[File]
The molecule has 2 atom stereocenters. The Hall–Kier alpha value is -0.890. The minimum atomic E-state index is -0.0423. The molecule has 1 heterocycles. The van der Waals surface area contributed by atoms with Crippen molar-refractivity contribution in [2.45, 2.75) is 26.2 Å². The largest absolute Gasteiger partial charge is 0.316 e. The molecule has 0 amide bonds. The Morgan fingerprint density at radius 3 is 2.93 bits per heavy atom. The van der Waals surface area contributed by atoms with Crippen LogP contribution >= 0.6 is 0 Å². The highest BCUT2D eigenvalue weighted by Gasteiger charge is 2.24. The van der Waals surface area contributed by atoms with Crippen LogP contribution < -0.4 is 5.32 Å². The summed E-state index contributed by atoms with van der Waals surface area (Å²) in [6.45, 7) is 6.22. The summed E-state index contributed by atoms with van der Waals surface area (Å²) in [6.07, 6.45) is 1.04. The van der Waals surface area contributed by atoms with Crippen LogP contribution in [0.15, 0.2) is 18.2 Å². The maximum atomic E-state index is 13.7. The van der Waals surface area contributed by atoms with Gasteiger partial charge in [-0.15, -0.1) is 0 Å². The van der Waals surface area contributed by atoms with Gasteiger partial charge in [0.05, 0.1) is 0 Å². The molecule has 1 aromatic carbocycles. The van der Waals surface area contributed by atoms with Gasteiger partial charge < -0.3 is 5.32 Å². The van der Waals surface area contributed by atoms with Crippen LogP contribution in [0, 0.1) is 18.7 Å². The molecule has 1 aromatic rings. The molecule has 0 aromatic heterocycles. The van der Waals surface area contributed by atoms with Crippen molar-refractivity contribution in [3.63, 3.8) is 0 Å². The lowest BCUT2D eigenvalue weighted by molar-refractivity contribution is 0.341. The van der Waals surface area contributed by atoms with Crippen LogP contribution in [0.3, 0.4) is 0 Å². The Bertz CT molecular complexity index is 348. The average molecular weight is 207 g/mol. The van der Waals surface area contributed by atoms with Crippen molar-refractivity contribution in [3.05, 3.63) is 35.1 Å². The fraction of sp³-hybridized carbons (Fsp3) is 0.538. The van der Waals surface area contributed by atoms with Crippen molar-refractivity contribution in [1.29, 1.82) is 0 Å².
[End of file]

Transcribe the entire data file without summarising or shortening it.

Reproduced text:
The molecule has 2 atom stereocenters. The Hall–Kier alpha value is -0.890. The minimum atomic E-state index is -0.0423. The molecule has 1 heterocycles. The van der Waals surface area contributed by atoms with Crippen molar-refractivity contribution in [2.45, 2.75) is 26.2 Å². The largest absolute Gasteiger partial charge is 0.316 e. The molecule has 0 amide bonds. The Morgan fingerprint density at radius 3 is 2.93 bits per heavy atom. The van der Waals surface area contributed by atoms with Crippen LogP contribution >= 0.6 is 0 Å². The highest BCUT2D eigenvalue weighted by Gasteiger charge is 2.24. The van der Waals surface area contributed by atoms with Crippen LogP contribution < -0.4 is 5.32 Å². The summed E-state index contributed by atoms with van der Waals surface area (Å²) in [6.45, 7) is 6.22. The summed E-state index contributed by atoms with van der Waals surface area (Å²) in [6.07, 6.45) is 1.04. The van der Waals surface area contributed by atoms with Crippen LogP contribution in [0.15, 0.2) is 18.2 Å². The maximum atomic E-state index is 13.7. The van der Waals surface area contributed by atoms with Gasteiger partial charge in [-0.15, -0.1) is 0 Å². The van der Waals surface area contributed by atoms with Gasteiger partial charge in [0.05, 0.1) is 0 Å². The molecule has 1 aromatic carbocycles. The van der Waals surface area contributed by atoms with Gasteiger partial charge < -0.3 is 5.32 Å². The van der Waals surface area contributed by atoms with Crippen LogP contribution in [0, 0.1) is 18.7 Å². The molecule has 1 aromatic rings. The molecule has 0 aromatic heterocycles. The van der Waals surface area contributed by atoms with Crippen molar-refractivity contribution in [3.63, 3.8) is 0 Å². The lowest BCUT2D eigenvalue weighted by molar-refractivity contribution is 0.341. The van der Waals surface area contributed by atoms with Crippen LogP contribution in [0.3, 0.4) is 0 Å². The Bertz CT molecular complexity index is 348. The average molecular weight is 207 g/mol. The van der Waals surface area contributed by atoms with Crippen molar-refractivity contribution in [3.05, 3.63) is 35.1 Å². The fraction of sp³-hybridized carbons (Fsp3) is 0.538. The van der Waals surface area contributed by atoms with Crippen molar-refractivity contribution in [1.29, 1.82) is 0 Å².